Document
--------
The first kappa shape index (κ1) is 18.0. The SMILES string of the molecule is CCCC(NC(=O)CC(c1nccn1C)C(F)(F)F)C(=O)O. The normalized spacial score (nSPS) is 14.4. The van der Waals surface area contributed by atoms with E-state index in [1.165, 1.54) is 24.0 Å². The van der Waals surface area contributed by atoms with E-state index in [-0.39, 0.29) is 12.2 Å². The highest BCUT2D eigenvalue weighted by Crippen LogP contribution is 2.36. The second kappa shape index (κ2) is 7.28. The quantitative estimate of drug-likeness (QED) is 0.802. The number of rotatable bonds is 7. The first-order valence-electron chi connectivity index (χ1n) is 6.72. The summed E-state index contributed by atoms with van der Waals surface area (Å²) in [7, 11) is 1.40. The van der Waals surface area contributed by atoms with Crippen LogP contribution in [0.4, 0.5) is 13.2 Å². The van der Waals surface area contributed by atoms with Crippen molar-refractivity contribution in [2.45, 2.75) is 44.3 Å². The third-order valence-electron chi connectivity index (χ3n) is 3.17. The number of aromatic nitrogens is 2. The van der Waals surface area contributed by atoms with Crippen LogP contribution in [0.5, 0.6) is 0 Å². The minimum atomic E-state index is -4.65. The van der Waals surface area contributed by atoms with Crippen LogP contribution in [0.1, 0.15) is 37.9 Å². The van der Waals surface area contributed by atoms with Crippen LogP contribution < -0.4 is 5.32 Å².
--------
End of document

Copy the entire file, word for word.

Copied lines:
The first kappa shape index (κ1) is 18.0. The SMILES string of the molecule is CCCC(NC(=O)CC(c1nccn1C)C(F)(F)F)C(=O)O. The normalized spacial score (nSPS) is 14.4. The van der Waals surface area contributed by atoms with E-state index in [1.165, 1.54) is 24.0 Å². The van der Waals surface area contributed by atoms with E-state index in [-0.39, 0.29) is 12.2 Å². The highest BCUT2D eigenvalue weighted by Crippen LogP contribution is 2.36. The second kappa shape index (κ2) is 7.28. The quantitative estimate of drug-likeness (QED) is 0.802. The number of rotatable bonds is 7. The first-order valence-electron chi connectivity index (χ1n) is 6.72. The summed E-state index contributed by atoms with van der Waals surface area (Å²) in [7, 11) is 1.40. The van der Waals surface area contributed by atoms with Crippen LogP contribution in [0.4, 0.5) is 13.2 Å². The van der Waals surface area contributed by atoms with Crippen molar-refractivity contribution in [2.45, 2.75) is 44.3 Å². The third-order valence-electron chi connectivity index (χ3n) is 3.17. The number of aromatic nitrogens is 2. The van der Waals surface area contributed by atoms with Crippen LogP contribution in [0.5, 0.6) is 0 Å². The minimum atomic E-state index is -4.65. The van der Waals surface area contributed by atoms with Crippen LogP contribution in [0.1, 0.15) is 37.9 Å². The van der Waals surface area contributed by atoms with Crippen LogP contribution < -0.4 is 5.32 Å².